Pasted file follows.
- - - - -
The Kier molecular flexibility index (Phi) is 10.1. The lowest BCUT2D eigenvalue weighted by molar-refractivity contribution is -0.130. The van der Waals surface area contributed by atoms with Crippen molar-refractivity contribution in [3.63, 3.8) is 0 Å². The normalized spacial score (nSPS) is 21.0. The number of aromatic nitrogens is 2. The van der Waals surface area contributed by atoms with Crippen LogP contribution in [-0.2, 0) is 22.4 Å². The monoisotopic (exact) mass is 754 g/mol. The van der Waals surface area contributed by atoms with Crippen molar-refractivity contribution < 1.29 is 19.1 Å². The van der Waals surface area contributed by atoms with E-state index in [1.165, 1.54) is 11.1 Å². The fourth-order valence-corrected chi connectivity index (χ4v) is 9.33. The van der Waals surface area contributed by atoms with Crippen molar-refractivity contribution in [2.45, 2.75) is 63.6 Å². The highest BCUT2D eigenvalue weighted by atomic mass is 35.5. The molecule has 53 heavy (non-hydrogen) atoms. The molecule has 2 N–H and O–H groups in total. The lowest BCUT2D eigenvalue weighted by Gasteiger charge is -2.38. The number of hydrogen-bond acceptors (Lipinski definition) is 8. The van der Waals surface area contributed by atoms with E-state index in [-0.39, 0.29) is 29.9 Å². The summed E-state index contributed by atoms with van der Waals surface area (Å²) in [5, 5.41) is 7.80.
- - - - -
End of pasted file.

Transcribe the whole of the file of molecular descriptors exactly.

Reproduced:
The Kier molecular flexibility index (Phi) is 10.1. The lowest BCUT2D eigenvalue weighted by molar-refractivity contribution is -0.130. The van der Waals surface area contributed by atoms with Crippen molar-refractivity contribution in [3.63, 3.8) is 0 Å². The normalized spacial score (nSPS) is 21.0. The number of aromatic nitrogens is 2. The van der Waals surface area contributed by atoms with Crippen LogP contribution in [-0.2, 0) is 22.4 Å². The monoisotopic (exact) mass is 754 g/mol. The van der Waals surface area contributed by atoms with Crippen molar-refractivity contribution < 1.29 is 19.1 Å². The van der Waals surface area contributed by atoms with E-state index in [1.165, 1.54) is 11.1 Å². The fourth-order valence-corrected chi connectivity index (χ4v) is 9.33. The van der Waals surface area contributed by atoms with Crippen molar-refractivity contribution in [2.45, 2.75) is 63.6 Å². The highest BCUT2D eigenvalue weighted by atomic mass is 35.5. The molecule has 53 heavy (non-hydrogen) atoms. The molecule has 2 N–H and O–H groups in total. The lowest BCUT2D eigenvalue weighted by Gasteiger charge is -2.38. The number of hydrogen-bond acceptors (Lipinski definition) is 8. The van der Waals surface area contributed by atoms with E-state index in [-0.39, 0.29) is 29.9 Å². The summed E-state index contributed by atoms with van der Waals surface area (Å²) in [5, 5.41) is 7.80.